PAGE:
When people hear the phrase “water treatment,” the first thought that comes to mind is taking water and removing any impurities, in the process making it safe to drink, bathe in and wash clothes with; in other words, “municipal” water treatment. But from a broader perspective, the term water treatment can have a number of completely different meanings.
In industrial applications, for instance, water can be taken from a nearby river and used for boiler or cooling-tower makeouts. In the oilfield, water that is used or produced during the drilling and recovery process can be treated and sold to farmers for use in field-irrigation activities. In other words, there’s a whole lot of water being treated at all times, and not just so a loving Mom can whip up a pitcher of lemonade for the kids.
Most of the water used or produced in industrial applications contains some level of solid particles. It goes without saying that these particles should not be consumed, but particle-laden water also can’t be used, for example, in a boiler that provides water to a turbine during power generation, lest the turbine become fouled and damaged.
Recognizing the presence of particulates in water and successfully removing them, however, are two different things. Some of the particles—which can be anything from bacteria and plant material to dirt or minuscule pieces of crushed stone—are so small that their response to gravity is very low. This means that it may take many hours, days or even weeks for them to settle as little as a foot.
In these situations, the water-treatment facility must turn to the introduction of a coagulant or flocculant that helps the tiny particles clump together in a mass that is called a “floc,” which is easier to remove. Two of the more popular types of coagulants/flocculants are:
- Alum. A more economical way to say “hydrated potassium aluminum sulfate,” alum has been used since Roman times to aid in the purification of drinking and industrial-process water. Alum coaxes negatively charged colloidal particles to clump together so they will be able to be more easily removed from settling bsins.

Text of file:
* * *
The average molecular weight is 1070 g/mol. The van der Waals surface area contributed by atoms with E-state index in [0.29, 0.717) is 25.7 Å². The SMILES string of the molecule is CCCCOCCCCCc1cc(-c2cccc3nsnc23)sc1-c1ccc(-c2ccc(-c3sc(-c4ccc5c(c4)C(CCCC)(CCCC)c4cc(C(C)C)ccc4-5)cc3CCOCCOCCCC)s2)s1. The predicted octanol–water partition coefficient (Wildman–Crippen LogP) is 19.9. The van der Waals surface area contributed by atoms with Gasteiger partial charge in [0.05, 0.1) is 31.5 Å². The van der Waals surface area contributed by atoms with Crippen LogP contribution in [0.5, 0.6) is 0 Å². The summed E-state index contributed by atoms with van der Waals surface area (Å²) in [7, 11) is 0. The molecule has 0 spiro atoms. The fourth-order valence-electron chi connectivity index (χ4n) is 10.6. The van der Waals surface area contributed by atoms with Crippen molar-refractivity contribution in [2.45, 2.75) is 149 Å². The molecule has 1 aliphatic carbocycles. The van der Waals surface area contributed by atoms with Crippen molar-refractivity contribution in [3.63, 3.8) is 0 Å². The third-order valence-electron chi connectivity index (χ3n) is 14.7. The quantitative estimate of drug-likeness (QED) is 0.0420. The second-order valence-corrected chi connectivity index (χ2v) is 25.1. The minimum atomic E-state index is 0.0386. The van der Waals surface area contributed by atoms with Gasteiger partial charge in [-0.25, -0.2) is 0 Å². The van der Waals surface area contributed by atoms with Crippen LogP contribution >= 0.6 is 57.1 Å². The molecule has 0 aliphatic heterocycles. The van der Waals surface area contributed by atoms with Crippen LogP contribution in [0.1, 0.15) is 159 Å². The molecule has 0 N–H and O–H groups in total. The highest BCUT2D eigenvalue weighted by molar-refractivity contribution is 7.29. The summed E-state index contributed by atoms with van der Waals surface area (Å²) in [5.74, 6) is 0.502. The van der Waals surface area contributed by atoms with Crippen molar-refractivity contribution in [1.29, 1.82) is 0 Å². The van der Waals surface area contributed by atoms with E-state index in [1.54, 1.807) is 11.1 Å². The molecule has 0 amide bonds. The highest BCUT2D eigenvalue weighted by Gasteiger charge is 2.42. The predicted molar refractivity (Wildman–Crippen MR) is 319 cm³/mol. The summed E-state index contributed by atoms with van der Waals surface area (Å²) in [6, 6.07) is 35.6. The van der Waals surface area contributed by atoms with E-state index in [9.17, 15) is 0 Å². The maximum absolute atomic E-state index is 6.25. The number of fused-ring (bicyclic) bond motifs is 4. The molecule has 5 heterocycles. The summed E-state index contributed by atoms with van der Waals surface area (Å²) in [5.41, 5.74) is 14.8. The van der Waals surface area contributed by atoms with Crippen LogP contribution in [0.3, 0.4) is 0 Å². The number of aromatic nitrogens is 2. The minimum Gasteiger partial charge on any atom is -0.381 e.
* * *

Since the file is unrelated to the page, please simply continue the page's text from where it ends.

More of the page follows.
- Ferric chloride. Another name for Iron (III) chloride, ferric chloride undergoes hydrolysis when dissolved in water, which gives it the ability to form suspended particles into flocs.
While quite effective in creating flocs, the flocs that are formed by alum and ferric chloride are held together rather loosely, which means that they can break apart as they settle in the clarifier or settling basin. Eliminating this break-up potential requires the introduction of a liquid polymer that helps form tighter flocs. The use of alum also leads to generation of a large amount of sludge; the polymer also helps reduce that sludge level. The sludge that remains, though, still needs to be removed and disposed of.
This creates a three-stage water-treatment process that must work hand-in-hand: initial floc formation with alum and ferric chloride, clump-strengthening with polymer, and removal and disposal of the sludge.
Not all manufacturers are able to offer full lines of pumping and polymer-blending technology for the previously mentioned water-treatment applications. One company that is able to provide this combined solution is Neptune™ Chemical Pump Co., North Wales, PA, USA, a member of Dover Corporation’s Pump Solutions Group (PSG®), Oakbrook Terrace, IL. Neptune’s capabilities allow the water-treatment facility operator access to a “One Company. One Source.” solution that covers his needs from start to finish. For more detail on the available technology from Neptune please see the following:
- Neptune™ 7000 Series Mechanical Metering Pumps
- Fluid Dynamics™ dynaBLEND™ Liquid Polymer Blending Systems
- Abaque® Series Peristaltic (Hose) Pumps
We are always interested in hearing about any equipment-related successes you have had in any of your operations. If there are any recent instances where a metering pump, polymer-blending system or peristaltic (hose) pump helped optimize your capabilities in water-treatment applications, please send me an email at Kevin.firstname.lastname@example.org.